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CALIFORNIA CORPORATE & SECURITIES LAW

What Every Delaware Unicorn Needs To Know About The California General Corporation Law

Recently, I came across a list of unicorns.  These are private companies with valuations of $1 billion or more.  I can’t vouch for the accuracy of the list, but I did recognize many of the names.  Many of the companies on the list shared two characteristics – they are incorporated in Delaware and headquartered in…

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What, Pray Tell, Is A “Foreign Corporation”?

Earlier this week, I wrote about Wellisch v. Pa. Higher Educ. Assistance Agency, 2017 U.S. Dist. LEXIS 40831 (N.D. Cal. Mar. 21, 2017).  The issue was whether the defendant, Pennsylvania Higher Education Assistance Agency, was required to register as a foreign corporation in the State of California.  The case turned on whether the defendant was…

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Interstate Versus Intrastate Business – What’s The Difference?

Some words are easily confused such as hyperthermia and hypothermia.  In the case of the former, one is overheated and in the case of the latter, one is not warm enough.  The difference becomes more understandable when one knows the roots of these two words.  Both use “thermia” which is derived from the Greek word for heat –…

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Incorporating In Delaware May Not Eliminate Director Liability Under This California Statute

Some readers may have skipped this week’s posts discussing director liability under California Corporations Code Section 316 on the theory that the statute applies only to directors of corporations incorporated under the General Corporation Law.  That could be a big mistake.  California’s pseudo foreign corporation statute, Corporations Code Section 2115, applies Section 316 to foreign…

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What Law Governs Real Property Conveyances By Foreign Corporations?

Consider the following fact pattern: Joe is the Chief Executive Officer of Transient, Inc., a Delaware corporation that is headquartered in Dallas, Texas.  Transient’s sole asset is 100 acres of undeveloped land in California.  Without consulting, much less obtaining the authorization of Transient’s board of directors or stockholders, Joe enters into a land sales contract…

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New California Law Threatens To Destroy Plan Uniformity

Companies often include a choice of law provision in their equity and other compensation plans.  Some companies include a choice of law  in the award agreement, either in lieu of, or in addition to, the plan document.  Specifying applicable law helps to ensure that plans are consistently interpreted and applied.  Uniformity may be particularly important…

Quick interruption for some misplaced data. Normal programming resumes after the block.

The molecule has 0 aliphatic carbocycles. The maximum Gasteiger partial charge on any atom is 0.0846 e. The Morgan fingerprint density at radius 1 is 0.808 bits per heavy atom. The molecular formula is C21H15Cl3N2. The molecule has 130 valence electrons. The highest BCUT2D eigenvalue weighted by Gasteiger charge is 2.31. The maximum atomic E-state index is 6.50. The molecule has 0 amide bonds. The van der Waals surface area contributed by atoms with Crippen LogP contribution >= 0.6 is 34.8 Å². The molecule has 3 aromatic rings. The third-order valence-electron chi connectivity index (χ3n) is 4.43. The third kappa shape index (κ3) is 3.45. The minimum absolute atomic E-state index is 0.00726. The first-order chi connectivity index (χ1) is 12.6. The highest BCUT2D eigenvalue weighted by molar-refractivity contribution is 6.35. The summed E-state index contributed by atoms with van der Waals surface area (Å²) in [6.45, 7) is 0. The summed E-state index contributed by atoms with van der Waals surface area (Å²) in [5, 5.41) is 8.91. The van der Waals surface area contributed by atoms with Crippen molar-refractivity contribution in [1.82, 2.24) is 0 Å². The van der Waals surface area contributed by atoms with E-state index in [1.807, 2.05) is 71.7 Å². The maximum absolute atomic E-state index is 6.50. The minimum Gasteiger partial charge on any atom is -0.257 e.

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Does California Corporate Law Really Govern 20% of All Public Companies?

On Tuesday, the Deal Professor (aka Berkeley Law School Professor Steven Davidoff Solomon) wrote an interesting column for The New York Times’ Dealb%k.  According to the Professor, California is the headquarters state for 20% of all companies with securities listed on the New York and Nasdaq stock exchanges.  He finds this number particularly impressive in light…

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Why Delaware Corporations Should Worry About California Law When Making Dividends

When paying a dividend to shareholders, California corporations are subject to Chapter 5 of the California Corporations Code.  Corporations incorporated in Delaware and other states may also be subject to Chapter 5 if they meet the conditions of Corporations Code Section 2115, California’s pseudo-foreign corporation statute.  Section 2115 excepts companies with outstanding companies listed on…

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Inspecting Foreign Corporation Shareholder Lists

Recently, I’ve written about the “absolute” right of shareholders to inspect the shareholders list pursuant to California Corporations Code Section 1600.  Readers at, or representing, foreign corporations may have skipped these posts as inapposite to their circumstances.  That could be a mistake. A foreign corporation may be subject to Section 1600 if it meets the conditions set…

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How California Made Mergers Potentially More Difficult

The last two sentences of Section 1101 of the Corporations Code can be an unwonted surprise to some practitioners.  They are intended to ensure fair treatment of shareholders in a merger by imposing two requirements: Each share of the same class or series of any constituent corporation must be treated equally with respect to the distribution of…

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